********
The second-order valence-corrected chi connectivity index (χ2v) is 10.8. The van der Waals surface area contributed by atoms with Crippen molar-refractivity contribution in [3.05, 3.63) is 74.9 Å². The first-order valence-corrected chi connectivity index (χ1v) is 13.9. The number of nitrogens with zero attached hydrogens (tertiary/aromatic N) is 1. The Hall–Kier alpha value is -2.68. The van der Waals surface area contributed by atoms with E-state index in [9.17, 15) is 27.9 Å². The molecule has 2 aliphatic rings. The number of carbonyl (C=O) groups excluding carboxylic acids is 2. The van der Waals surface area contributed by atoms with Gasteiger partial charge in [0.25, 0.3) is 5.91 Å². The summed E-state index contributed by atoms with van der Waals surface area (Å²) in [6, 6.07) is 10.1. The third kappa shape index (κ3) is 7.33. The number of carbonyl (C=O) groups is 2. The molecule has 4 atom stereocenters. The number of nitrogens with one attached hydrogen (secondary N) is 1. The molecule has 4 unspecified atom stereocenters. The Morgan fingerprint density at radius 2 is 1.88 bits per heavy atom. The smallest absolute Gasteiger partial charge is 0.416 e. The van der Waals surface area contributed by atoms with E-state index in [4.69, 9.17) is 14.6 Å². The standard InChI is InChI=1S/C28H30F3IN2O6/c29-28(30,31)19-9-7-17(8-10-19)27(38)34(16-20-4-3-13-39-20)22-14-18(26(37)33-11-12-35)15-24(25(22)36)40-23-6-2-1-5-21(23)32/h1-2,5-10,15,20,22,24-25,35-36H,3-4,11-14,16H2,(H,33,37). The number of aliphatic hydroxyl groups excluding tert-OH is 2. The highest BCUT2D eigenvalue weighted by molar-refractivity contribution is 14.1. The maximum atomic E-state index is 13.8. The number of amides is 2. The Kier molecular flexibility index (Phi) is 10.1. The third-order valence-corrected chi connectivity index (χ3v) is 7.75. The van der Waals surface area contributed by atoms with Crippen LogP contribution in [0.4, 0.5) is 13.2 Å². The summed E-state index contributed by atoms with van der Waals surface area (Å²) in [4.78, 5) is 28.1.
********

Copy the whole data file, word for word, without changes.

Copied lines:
The second-order valence-corrected chi connectivity index (χ2v) is 10.8. The van der Waals surface area contributed by atoms with Crippen molar-refractivity contribution in [3.05, 3.63) is 74.9 Å². The first-order valence-corrected chi connectivity index (χ1v) is 13.9. The number of nitrogens with zero attached hydrogens (tertiary/aromatic N) is 1. The Hall–Kier alpha value is -2.68. The van der Waals surface area contributed by atoms with E-state index in [9.17, 15) is 27.9 Å². The molecule has 2 aliphatic rings. The number of carbonyl (C=O) groups excluding carboxylic acids is 2. The van der Waals surface area contributed by atoms with Gasteiger partial charge in [0.25, 0.3) is 5.91 Å². The summed E-state index contributed by atoms with van der Waals surface area (Å²) in [6, 6.07) is 10.1. The third kappa shape index (κ3) is 7.33. The number of carbonyl (C=O) groups is 2. The molecule has 4 atom stereocenters. The number of nitrogens with one attached hydrogen (secondary N) is 1. The molecule has 4 unspecified atom stereocenters. The Morgan fingerprint density at radius 2 is 1.88 bits per heavy atom. The smallest absolute Gasteiger partial charge is 0.416 e. The van der Waals surface area contributed by atoms with E-state index in [4.69, 9.17) is 14.6 Å². The standard InChI is InChI=1S/C28H30F3IN2O6/c29-28(30,31)19-9-7-17(8-10-19)27(38)34(16-20-4-3-13-39-20)22-14-18(26(37)33-11-12-35)15-24(25(22)36)40-23-6-2-1-5-21(23)32/h1-2,5-10,15,20,22,24-25,35-36H,3-4,11-14,16H2,(H,33,37). The number of aliphatic hydroxyl groups excluding tert-OH is 2. The highest BCUT2D eigenvalue weighted by molar-refractivity contribution is 14.1. The maximum atomic E-state index is 13.8. The number of amides is 2. The Kier molecular flexibility index (Phi) is 10.1. The third-order valence-corrected chi connectivity index (χ3v) is 7.75. The van der Waals surface area contributed by atoms with Crippen LogP contribution in [0.4, 0.5) is 13.2 Å². The summed E-state index contributed by atoms with van der Waals surface area (Å²) in [4.78, 5) is 28.1.